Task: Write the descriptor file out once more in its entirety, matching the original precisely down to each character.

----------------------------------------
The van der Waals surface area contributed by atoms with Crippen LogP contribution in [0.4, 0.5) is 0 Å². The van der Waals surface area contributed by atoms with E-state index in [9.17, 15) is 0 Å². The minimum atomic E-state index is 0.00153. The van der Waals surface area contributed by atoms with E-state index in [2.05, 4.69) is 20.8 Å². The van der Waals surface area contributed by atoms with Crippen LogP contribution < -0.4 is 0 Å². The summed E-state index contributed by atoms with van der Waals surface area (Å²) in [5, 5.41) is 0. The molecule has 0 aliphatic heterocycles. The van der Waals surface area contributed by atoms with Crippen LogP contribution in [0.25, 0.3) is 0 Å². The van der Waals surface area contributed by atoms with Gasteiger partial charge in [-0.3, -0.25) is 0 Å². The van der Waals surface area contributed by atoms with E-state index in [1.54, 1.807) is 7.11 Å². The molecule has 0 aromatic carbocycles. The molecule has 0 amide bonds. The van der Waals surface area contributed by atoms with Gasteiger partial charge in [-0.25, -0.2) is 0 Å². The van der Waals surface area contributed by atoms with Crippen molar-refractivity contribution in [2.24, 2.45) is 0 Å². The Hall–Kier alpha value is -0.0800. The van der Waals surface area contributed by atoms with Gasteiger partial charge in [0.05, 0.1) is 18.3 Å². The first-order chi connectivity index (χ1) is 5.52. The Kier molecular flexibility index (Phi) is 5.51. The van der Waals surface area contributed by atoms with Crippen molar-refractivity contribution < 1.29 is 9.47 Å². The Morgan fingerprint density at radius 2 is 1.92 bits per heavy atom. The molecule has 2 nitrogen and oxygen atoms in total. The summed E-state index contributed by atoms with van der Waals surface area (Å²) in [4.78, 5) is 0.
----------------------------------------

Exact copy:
The van der Waals surface area contributed by atoms with Crippen LogP contribution in [0.4, 0.5) is 0 Å². The van der Waals surface area contributed by atoms with E-state index in [9.17, 15) is 0 Å². The minimum atomic E-state index is 0.00153. The van der Waals surface area contributed by atoms with E-state index in [2.05, 4.69) is 20.8 Å². The van der Waals surface area contributed by atoms with Crippen LogP contribution < -0.4 is 0 Å². The summed E-state index contributed by atoms with van der Waals surface area (Å²) in [5, 5.41) is 0. The molecule has 0 aliphatic heterocycles. The van der Waals surface area contributed by atoms with Crippen LogP contribution in [0.25, 0.3) is 0 Å². The van der Waals surface area contributed by atoms with Gasteiger partial charge in [-0.3, -0.25) is 0 Å². The van der Waals surface area contributed by atoms with E-state index in [1.54, 1.807) is 7.11 Å². The molecule has 0 aromatic carbocycles. The molecule has 0 amide bonds. The van der Waals surface area contributed by atoms with Gasteiger partial charge in [-0.25, -0.2) is 0 Å². The van der Waals surface area contributed by atoms with Crippen molar-refractivity contribution in [2.24, 2.45) is 0 Å². The Hall–Kier alpha value is -0.0800. The van der Waals surface area contributed by atoms with Gasteiger partial charge in [0.05, 0.1) is 18.3 Å². The first-order chi connectivity index (χ1) is 5.52. The Kier molecular flexibility index (Phi) is 5.51. The van der Waals surface area contributed by atoms with Crippen molar-refractivity contribution < 1.29 is 9.47 Å². The Morgan fingerprint density at radius 2 is 1.92 bits per heavy atom. The molecule has 2 nitrogen and oxygen atoms in total. The summed E-state index contributed by atoms with van der Waals surface area (Å²) in [4.78, 5) is 0.